Rodent tagging provides inexpensive and instant identification
Laboratory animals are generally indistinguishable by eyes due to their highly homogeneous genetic backgrounds. Added to that, rodents are social animals, and laboratories typically keep them as colonies or treatment groups.
Microchipping requires a scanner that reads the microchip implanted in each animal. Thus, it is more expensive than rodent tagging. It also adds a step in animal identification, which can be time-consuming and labor-intensive for large-scale experiments or testing trials.
Rodent tagging provides permanent identification
Temporary markings such as writing on tails and clipping or dyeing of furs are also considered the most humane identification approach that offers instant identification. The markings must be applied repeatedly, which leaves room for identification errors from human mistakes.[1,5]
Ear punching and notching are more permanent than markings. Still, identifiers on ear punches and notches can fade or change as the rodents heal or mature. They are also limited to one digit, and a second application will be necessary for a longer identifier.
While rodent tagging can be highly advantageous, it is not applicable to every circumstance and still poses some limitations.
For example, the size of a typical ear tag limits tagging to rodents in weanling stages and older or large rodents. Only personnel skilled in animal handling and aseptic techniques can apply ear tags. An inappropriate placement can cause the ear tag to fall off during the experiments. In severe cases, it can lead to inflammation or infection at the attachment site, causing discomfort or sickness that is deemed inhumane and disturbs the experiments or testing trials.[1-2]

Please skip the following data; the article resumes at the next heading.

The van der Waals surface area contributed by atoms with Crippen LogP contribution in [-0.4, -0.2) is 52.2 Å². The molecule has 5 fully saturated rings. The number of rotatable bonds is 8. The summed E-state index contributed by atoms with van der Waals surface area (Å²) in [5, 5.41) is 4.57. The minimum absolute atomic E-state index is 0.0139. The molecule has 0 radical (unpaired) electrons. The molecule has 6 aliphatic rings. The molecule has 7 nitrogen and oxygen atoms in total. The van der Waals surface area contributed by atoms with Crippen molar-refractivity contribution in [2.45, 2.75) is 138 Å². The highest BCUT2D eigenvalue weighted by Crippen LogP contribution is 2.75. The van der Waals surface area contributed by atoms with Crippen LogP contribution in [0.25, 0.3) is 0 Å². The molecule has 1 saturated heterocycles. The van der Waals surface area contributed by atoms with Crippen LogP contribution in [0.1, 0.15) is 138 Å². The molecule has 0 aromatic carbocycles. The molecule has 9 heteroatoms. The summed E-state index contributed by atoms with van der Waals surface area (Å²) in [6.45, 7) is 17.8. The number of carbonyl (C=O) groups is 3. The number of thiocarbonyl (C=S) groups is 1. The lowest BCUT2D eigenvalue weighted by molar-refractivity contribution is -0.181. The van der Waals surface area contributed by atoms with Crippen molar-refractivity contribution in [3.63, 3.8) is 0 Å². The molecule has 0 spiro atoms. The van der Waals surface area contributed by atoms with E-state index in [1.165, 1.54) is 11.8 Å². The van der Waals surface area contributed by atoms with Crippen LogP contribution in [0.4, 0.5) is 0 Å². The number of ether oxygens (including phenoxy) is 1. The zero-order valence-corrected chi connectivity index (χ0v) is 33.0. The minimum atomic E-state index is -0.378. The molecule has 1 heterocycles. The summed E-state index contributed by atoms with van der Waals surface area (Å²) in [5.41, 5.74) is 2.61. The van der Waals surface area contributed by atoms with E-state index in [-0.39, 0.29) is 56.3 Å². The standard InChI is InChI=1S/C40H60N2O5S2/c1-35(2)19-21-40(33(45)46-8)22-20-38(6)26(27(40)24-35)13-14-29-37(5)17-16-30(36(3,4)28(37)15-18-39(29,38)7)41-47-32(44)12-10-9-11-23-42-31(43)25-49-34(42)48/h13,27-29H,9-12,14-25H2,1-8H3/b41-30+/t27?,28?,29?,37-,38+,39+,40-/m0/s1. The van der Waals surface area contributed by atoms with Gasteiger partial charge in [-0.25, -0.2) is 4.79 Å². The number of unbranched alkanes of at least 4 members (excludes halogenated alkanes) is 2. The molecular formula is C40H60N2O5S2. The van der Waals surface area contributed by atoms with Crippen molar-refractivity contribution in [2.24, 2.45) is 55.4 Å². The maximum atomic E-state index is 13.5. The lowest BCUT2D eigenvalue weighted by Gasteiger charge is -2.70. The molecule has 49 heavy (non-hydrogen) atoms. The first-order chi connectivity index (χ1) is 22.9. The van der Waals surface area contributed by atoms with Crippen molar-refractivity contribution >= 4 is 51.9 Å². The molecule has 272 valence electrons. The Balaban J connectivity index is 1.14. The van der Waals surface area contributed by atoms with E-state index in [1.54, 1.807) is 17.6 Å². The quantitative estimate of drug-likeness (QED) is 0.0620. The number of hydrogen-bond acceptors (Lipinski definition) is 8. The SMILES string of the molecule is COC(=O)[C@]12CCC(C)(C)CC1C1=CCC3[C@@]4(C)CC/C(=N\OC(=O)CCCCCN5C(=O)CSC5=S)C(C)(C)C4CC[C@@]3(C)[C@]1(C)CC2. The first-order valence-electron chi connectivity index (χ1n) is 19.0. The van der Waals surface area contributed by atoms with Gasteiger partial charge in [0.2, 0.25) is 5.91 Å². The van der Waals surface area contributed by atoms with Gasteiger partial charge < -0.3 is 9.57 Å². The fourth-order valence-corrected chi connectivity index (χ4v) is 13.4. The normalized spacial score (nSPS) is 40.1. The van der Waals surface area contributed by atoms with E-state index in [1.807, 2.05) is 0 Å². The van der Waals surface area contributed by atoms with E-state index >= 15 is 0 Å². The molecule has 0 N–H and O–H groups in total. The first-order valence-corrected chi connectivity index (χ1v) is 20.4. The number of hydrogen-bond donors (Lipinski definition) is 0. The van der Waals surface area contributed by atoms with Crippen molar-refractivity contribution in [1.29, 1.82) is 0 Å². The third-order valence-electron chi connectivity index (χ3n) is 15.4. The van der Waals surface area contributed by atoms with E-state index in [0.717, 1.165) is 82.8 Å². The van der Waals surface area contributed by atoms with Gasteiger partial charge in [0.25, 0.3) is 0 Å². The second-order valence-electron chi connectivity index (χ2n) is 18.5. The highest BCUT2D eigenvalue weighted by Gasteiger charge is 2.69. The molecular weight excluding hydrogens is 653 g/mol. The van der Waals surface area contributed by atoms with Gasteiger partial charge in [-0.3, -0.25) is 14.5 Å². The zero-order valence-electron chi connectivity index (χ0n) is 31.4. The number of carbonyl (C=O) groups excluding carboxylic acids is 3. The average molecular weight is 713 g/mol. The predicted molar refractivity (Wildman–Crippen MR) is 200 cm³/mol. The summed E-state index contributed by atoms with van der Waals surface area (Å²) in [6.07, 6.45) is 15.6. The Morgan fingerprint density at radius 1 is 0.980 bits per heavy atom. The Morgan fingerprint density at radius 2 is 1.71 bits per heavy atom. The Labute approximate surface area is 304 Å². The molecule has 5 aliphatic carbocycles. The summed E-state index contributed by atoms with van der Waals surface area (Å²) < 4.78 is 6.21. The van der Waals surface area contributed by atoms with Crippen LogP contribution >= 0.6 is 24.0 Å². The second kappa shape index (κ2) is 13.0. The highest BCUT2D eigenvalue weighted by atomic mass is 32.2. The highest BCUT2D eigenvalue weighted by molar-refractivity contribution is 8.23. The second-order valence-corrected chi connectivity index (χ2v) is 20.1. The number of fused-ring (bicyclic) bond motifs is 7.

It is also important to note that metal tags can interfere with medical imaging techniques such as CT scanning or MRI. If similar techniques constitute a part of the designed experiments or testing protocols, consider adopting another rodent identification approach.
To dive deep into the advantages and disadvantages of each rodent identification approach, check out our article on Animal Identification Techniques.
Overall, rodent tagging provides an inexpensive and humane approach to instantly identify the individual animals in treatment groups of colonies. Rodents are not always put under when ear tags are applied; nonetheless, the procedure must be conducted by skilled and appropriately trained persons.
Permanent ear tags facilitate and simplify regulatory compliance and data collection in large-scale and prolonged experiments and testing trials where the oversight of animals can be extensive, time-consuming, and prone to human errors.
If you are looking for a durable and easy-to-use rodent tagging device, check out our Ear Tag Applicator!
- Wang, L. “A primer on rodent identification methods” Lab Animals, 2005(34:4), pp. 64-67
- Rodent Identification, IACUC Standard Procedure, Institutional Animal Care and Use Committee, Office of the Research, University of California, San Francisco, September 2021,
- Ear Tagging of Mice, Institutional Animal Care and Use Committee, Johns Hopkins University, July 2019,
- IACUC Policy 22: Identification of Animals, Institutional Animal Care and Use Committee, Office of the Vice President for Research, Texas Tech University, December 2018,
- Burn, C.C., et al., “The Pen Is Milder Than the Blade: Identification Marking Mice Using Ink on the Tail Appears More Humane Than Ear-Punching Even with Local Anaesthetic” Animals, 2021(11), 1664.